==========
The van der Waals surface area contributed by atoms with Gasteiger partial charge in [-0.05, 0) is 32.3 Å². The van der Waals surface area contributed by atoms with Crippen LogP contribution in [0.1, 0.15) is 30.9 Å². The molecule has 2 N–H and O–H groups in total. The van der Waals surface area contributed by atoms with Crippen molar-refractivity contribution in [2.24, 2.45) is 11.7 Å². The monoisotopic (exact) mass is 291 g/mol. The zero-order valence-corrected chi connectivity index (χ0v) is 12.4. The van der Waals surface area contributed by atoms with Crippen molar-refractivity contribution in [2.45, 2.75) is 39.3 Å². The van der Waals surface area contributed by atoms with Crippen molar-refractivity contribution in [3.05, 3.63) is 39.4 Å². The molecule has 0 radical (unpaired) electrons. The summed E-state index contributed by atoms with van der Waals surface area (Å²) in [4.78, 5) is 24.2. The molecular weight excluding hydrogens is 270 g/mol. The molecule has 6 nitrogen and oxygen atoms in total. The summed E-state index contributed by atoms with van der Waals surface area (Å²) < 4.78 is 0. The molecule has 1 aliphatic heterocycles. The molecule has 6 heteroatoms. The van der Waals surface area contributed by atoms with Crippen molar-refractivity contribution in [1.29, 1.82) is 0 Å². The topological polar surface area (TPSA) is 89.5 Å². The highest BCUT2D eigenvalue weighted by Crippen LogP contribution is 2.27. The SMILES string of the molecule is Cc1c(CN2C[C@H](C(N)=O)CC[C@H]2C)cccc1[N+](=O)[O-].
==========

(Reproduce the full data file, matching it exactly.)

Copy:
The van der Waals surface area contributed by atoms with Gasteiger partial charge in [-0.05, 0) is 32.3 Å². The van der Waals surface area contributed by atoms with Crippen LogP contribution in [0.1, 0.15) is 30.9 Å². The molecule has 2 N–H and O–H groups in total. The van der Waals surface area contributed by atoms with Crippen molar-refractivity contribution in [2.24, 2.45) is 11.7 Å². The monoisotopic (exact) mass is 291 g/mol. The zero-order valence-corrected chi connectivity index (χ0v) is 12.4. The van der Waals surface area contributed by atoms with Crippen molar-refractivity contribution in [2.45, 2.75) is 39.3 Å². The van der Waals surface area contributed by atoms with Crippen molar-refractivity contribution in [3.05, 3.63) is 39.4 Å². The molecule has 0 radical (unpaired) electrons. The summed E-state index contributed by atoms with van der Waals surface area (Å²) in [4.78, 5) is 24.2. The molecular weight excluding hydrogens is 270 g/mol. The molecule has 6 nitrogen and oxygen atoms in total. The summed E-state index contributed by atoms with van der Waals surface area (Å²) < 4.78 is 0. The molecule has 1 aliphatic heterocycles. The molecule has 6 heteroatoms. The van der Waals surface area contributed by atoms with Crippen molar-refractivity contribution in [1.29, 1.82) is 0 Å². The topological polar surface area (TPSA) is 89.5 Å². The highest BCUT2D eigenvalue weighted by Crippen LogP contribution is 2.27. The SMILES string of the molecule is Cc1c(CN2C[C@H](C(N)=O)CC[C@H]2C)cccc1[N+](=O)[O-].